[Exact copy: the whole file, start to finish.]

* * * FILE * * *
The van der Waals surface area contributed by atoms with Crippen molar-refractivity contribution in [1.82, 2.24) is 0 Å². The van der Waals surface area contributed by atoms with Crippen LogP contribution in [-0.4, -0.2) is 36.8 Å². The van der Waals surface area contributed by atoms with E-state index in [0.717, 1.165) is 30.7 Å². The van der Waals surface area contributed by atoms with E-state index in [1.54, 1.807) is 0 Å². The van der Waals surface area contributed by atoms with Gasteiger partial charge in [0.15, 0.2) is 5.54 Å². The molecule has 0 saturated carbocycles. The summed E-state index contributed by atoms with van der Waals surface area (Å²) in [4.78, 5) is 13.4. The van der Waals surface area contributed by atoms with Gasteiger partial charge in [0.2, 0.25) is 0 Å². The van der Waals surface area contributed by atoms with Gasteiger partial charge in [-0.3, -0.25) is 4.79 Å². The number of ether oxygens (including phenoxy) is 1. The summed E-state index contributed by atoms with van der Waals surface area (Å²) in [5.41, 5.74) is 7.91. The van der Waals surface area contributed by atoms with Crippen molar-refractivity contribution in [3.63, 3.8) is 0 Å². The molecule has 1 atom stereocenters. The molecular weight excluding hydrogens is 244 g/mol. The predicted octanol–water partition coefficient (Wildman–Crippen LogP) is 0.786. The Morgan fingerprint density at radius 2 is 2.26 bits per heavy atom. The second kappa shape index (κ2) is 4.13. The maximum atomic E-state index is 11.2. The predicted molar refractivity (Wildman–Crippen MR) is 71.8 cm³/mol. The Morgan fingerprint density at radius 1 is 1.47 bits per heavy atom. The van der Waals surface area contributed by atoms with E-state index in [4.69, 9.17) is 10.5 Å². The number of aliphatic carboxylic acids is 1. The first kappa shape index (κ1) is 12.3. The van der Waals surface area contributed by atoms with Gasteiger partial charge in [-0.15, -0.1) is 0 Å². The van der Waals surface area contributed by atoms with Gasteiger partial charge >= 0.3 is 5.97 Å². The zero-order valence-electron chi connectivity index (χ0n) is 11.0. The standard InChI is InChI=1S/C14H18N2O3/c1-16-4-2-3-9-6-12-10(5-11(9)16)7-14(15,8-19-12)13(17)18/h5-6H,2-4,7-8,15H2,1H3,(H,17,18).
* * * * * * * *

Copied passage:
The van der Waals surface area contributed by atoms with Crippen molar-refractivity contribution in [1.82, 2.24) is 0 Å². The van der Waals surface area contributed by atoms with Crippen LogP contribution in [-0.4, -0.2) is 36.8 Å². The van der Waals surface area contributed by atoms with E-state index in [0.717, 1.165) is 30.7 Å². The van der Waals surface area contributed by atoms with E-state index in [1.54, 1.807) is 0 Å². The van der Waals surface area contributed by atoms with Gasteiger partial charge in [0.15, 0.2) is 5.54 Å². The molecule has 0 saturated carbocycles. The summed E-state index contributed by atoms with van der Waals surface area (Å²) in [4.78, 5) is 13.4. The van der Waals surface area contributed by atoms with Gasteiger partial charge in [0.2, 0.25) is 0 Å². The van der Waals surface area contributed by atoms with Gasteiger partial charge in [-0.3, -0.25) is 4.79 Å². The number of ether oxygens (including phenoxy) is 1. The summed E-state index contributed by atoms with van der Waals surface area (Å²) in [5.41, 5.74) is 7.91. The van der Waals surface area contributed by atoms with Crippen molar-refractivity contribution in [3.63, 3.8) is 0 Å². The molecule has 1 atom stereocenters. The molecular weight excluding hydrogens is 244 g/mol. The predicted octanol–water partition coefficient (Wildman–Crippen LogP) is 0.786. The Morgan fingerprint density at radius 2 is 2.26 bits per heavy atom. The second kappa shape index (κ2) is 4.13. The maximum atomic E-state index is 11.2. The predicted molar refractivity (Wildman–Crippen MR) is 71.8 cm³/mol. The Morgan fingerprint density at radius 1 is 1.47 bits per heavy atom. The van der Waals surface area contributed by atoms with E-state index in [4.69, 9.17) is 10.5 Å². The number of aliphatic carboxylic acids is 1. The first kappa shape index (κ1) is 12.3. The van der Waals surface area contributed by atoms with Gasteiger partial charge in [-0.15, -0.1) is 0 Å². The van der Waals surface area contributed by atoms with Gasteiger partial charge >= 0.3 is 5.97 Å². The zero-order valence-electron chi connectivity index (χ0n) is 11.0. The standard InChI is InChI=1S/C14H18N2O3/c1-16-4-2-3-9-6-12-10(5-11(9)16)7-14(15,8-19-12)13(17)18/h5-6H,2-4,7-8,15H2,1H3,(H,17,18).